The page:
Marie Bechler, PI
Dr. Marie Bechler joined the Department of Cell and Developmental Biology at SUNY Upstate Medical University as an Assistant Professor in Dec. 2019.
Marie received her B.S. in Biochemistry in 2003 from The University of Wisconsin - Madison. As a graduate student she worked with Dr. William J. Brown, focusing on fundamental questions of cellular organization by examining mechanisms of intracellular trafficking. She earned her Ph.D. in Biochemistry, Molecular and Cell Biology from Cornell University in 2011. Her interest in cellular shape and organization continued in her postdoctoral research with Dr. Charles ffrench-Constant at the MRC Centre for Regenerative Medicine, University of Edinburgh. Her work focused on determining what instructs the elaborate cell shape change that controls CNS myelin sheath formation.
During her postdoc, Marie made the surprising discovery that oligodendrocytes only require physical cues to create myelin sheaths with equivalent architecture to myelin sheaths in vivo, challenging the predominant view that myelin sheath formation is solely initiated by biochemical cues. This established a previously unappreciated role for oligodendrocytes in self-control of myelin sheath formation. The goal of her lab is to define the mechanosensitive and developmentally programmed signals that allow oligodendrocytes generate myelin sheaths reflecting their in vivo origin. The overarching aim is to gain insight into nervous system function and inform strategies to treat neurodevelopmental disorders and neurodegenerative diseases.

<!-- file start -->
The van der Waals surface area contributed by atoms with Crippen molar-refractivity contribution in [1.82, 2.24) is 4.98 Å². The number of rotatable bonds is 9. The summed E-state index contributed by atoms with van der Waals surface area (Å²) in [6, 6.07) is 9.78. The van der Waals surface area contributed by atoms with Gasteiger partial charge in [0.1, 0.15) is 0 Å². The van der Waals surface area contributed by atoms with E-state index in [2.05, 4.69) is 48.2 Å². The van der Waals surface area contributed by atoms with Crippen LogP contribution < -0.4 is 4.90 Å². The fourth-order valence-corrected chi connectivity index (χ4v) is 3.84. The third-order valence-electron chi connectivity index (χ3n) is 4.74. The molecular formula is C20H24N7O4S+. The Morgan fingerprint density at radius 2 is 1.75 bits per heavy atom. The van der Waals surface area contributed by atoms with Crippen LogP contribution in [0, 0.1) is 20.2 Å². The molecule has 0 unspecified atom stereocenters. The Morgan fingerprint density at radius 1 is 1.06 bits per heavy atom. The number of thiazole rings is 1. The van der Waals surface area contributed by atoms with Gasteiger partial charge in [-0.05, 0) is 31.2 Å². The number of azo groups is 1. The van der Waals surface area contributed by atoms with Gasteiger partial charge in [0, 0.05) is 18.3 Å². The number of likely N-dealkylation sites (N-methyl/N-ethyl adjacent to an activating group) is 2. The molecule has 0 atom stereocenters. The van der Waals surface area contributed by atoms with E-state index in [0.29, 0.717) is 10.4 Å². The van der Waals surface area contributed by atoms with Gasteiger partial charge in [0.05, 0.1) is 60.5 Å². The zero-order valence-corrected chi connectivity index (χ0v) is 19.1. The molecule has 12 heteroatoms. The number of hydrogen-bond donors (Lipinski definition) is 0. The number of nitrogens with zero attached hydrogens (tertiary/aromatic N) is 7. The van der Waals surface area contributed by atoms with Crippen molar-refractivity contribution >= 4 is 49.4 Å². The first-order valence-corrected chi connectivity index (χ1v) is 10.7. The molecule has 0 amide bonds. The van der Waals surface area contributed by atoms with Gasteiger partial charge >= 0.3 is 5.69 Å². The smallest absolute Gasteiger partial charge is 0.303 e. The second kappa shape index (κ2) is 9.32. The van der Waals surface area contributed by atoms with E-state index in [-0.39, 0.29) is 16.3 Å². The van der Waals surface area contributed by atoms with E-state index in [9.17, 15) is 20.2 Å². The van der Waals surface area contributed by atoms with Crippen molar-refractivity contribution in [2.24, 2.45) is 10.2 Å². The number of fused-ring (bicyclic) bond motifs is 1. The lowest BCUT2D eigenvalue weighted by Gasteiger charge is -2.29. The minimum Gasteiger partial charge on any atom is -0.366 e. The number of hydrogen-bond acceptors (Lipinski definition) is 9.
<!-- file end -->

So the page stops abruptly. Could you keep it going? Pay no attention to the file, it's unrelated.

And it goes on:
Amanda is a graduate student in the Cell and Developmental biology PhD program. Prior to joining the graduate program here at Upstate, she earned her BS from SUNY
Geneseo in 2019. As part of the team, her interests are in the mechanisms that locally control myelin sheath growth.
BSc in Chemistry. Syracuse University; PhD in Biochemistry, Molecular & Cell Biology. Cornell University
Ryan’s research interests have
always focused on various ways neuronal communication is regulated in the central nervous system (CNS). His doctoral research at Cornell University examined small molecule modulation of ligand-gated ion channel kinetics, with a focus on the synthesis and identification of novel GABAA receptor modulators. His first postdoctoral research position at the University of Edinburgh examined how neuronal voltage-gated channel activity, particularly potassium channels, are altered by the AMP kinase pathway in response to cellular energy levels. Ryan is now excited to investigate the formation, regulation and dynamics of myelin size and shape. He looks forward to contributing his biophysical and neuroscience background to help advance our understanding of the newly emerging role myelin size and shape likely plays in regulating neuronal circuit synchronization and timing throughout the CNS.
Cheers to qualifying exam success!